Category Archives: Affordable

The 10 Least Expensive Cars to Own

When it’s time to buy a new car and desperation comes calling, all other priorities peel away, leaving price alone to govern the decision. But simply buying the cheapest car isn’t necessarily the cheapest route. Cars—even the affordable ones—are expensive to own and operate. So we went in search of the answer to an important question: What is the cheapest car to buy and own? Fuel is an obvious consideration, but insurance can’t be ignored, either.

To normalize purchase-price variations based on the terms of a loan, we’re using MSRP for purchase price and settled on a three-year ownership window. On top of MSRP, we rolled in the cost of insurance over three years for a 28-year-old male, single, living in the same area as our Ann Arbor offices. Fortunately for him, he has no tickets. To that sum, we added the cost of fueling each car during that time based on 12,000 miles traveled annually and using the EPA’s combined fuel-economy rating and the nationwide average price of regular gas over the past year—which, at $2.57 a gallon, sounds mighty appealing. Although the EPA’s figure doesn’t perfectly reflect the fuel economy people will see in day-to-day use, it does provide an accurate prediction of how vehicles will fare relative to one another.

DISCLAIMER: The figures below are accurate as of the publishing date. However, MSRP varies almost daily. Fuel mileage will vary depending on driving conditions, driving style, and other factors. Insurance rates vary town to town, driver to driver, and minute to minute. Cars are listed in descending order of ownership cost. No, we will not buy you one.

Hyundai Elantra

A manual transmission is the short-changed buyer’s best friend, as manuals are typically $1000 or so cheaper than automatics and, except in the case of today’s most bleeding-edge transmissions, are more fuel efficient to boot. This Hyundai is a perfect example, as the only manual transmission available in the entire 2010 Elantra sedan lineup is in the base Blue model tuned for—you guessed it—maximum fuel efficiency. Lower-rolling-resistance tires, a more efficient alternator, and electric power steering—instead of hydraulic—also aid fuel economy. We here at C/D like manuals because they increase driver involvement, too, an area in which the Elantra sedan could use some improvement, so there’s a bonus.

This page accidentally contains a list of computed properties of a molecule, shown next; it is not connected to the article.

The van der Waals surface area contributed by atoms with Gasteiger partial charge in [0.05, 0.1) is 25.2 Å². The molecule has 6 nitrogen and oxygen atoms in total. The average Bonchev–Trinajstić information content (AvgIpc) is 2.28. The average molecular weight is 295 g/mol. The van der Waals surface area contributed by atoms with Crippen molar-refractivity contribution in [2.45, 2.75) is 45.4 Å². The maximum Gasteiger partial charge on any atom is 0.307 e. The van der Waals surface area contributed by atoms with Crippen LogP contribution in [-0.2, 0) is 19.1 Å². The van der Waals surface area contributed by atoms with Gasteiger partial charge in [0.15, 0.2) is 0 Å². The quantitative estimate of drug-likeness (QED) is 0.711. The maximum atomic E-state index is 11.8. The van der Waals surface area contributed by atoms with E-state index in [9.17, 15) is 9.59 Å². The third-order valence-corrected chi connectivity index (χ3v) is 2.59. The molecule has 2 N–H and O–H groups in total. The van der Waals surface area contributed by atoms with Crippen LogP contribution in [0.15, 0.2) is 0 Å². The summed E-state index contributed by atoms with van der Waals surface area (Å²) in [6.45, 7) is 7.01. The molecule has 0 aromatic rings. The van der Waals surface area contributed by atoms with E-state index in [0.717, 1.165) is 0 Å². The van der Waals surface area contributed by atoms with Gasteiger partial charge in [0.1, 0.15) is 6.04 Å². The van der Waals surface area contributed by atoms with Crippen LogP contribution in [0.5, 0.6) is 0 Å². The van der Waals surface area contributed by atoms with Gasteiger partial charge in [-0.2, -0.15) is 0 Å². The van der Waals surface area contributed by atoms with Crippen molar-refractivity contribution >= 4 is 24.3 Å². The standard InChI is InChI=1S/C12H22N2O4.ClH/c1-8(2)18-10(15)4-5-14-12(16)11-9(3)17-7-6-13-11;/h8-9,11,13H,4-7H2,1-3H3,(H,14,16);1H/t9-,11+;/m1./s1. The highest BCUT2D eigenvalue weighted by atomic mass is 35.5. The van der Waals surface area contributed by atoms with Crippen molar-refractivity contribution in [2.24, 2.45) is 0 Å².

Kia Forte Sedan

Of the 10 cars on this list, five are Korean: Kias or Hyundais. (The Japanese industry has three representatives; the U.S. has one; and a European, as imported by Roger Penske—the Smart—fills the last spot.) Of these Korean cars, the new-for-2010 Forte is the strongest in its respective class. In its slightly more expensive coupe form (only $600 more than a similarly optioned sedan), the Forte is even sort of attractive, too. The cheapest Forte is arguably the most fun, as the larger engine adds pounds without much extra power, and the manual transmission is a six-speed, giving enthusiast drivers plenty of ratios from which to choose. If we were to pick a car from this list, the Forte would be among the front-runners.

Suzuki SX4 Sedan

In its more expensive (by about $2500) and better-equipped hatchback form, the SX4 is one of the most underrated cars on the market. The four-door comes in a more America-friendly three-box shape—although it’s a bit gawky-looking—and it’s actually decently quick for something so affordable, although a nine-second 0-to-60-mph time is only favorable when compared with many other cars on this list, fully laden freight trains, and limping lambs. Although it is moderately fun to drive, the SX4 sedan placed sixth in a recent eight-car comparo, mostly because we just couldn’t get comfortable in it. Be sure to take a long test drive before committing to this Suzuki.

Kia Soul

The small-car explosion that’s been going on over the past few years has reached the point at which we start to see automakers investing in interesting and fun small cars and not simply inexpensive ones. The Kia Soul belongs to both groups. Its presence here is testimony to its affordability—even in the long run—and its appearance immediately identifies it as something different. Kia offers an extensive menu of customization options—including stripe packages, wheels, and body add-ons—and a Scion-esque stream of limited editions sporting exclusive paint and interior trimmings. In the often dreary small-car segment, the Soul stands out.

Toyota Yaris Three-Door Hatchback

The Toyota Yaris is often cited as an example of why the Smart Fortwo needn’t exist. About $1000 more expensive, it feels and looks more like a real car, it has more cargo space, and it won’t hang your buddies out to dry if you occasionally need to accommodate more than one passenger. Even so, the Yaris is as devoid of driving pleasure as the Smart, although its center-mounted instrument panel adds driving excitement by taking the driver’s eyes off the road whenever he wants to know how fast he’s going. So there’s that.

Kia Rio Sedan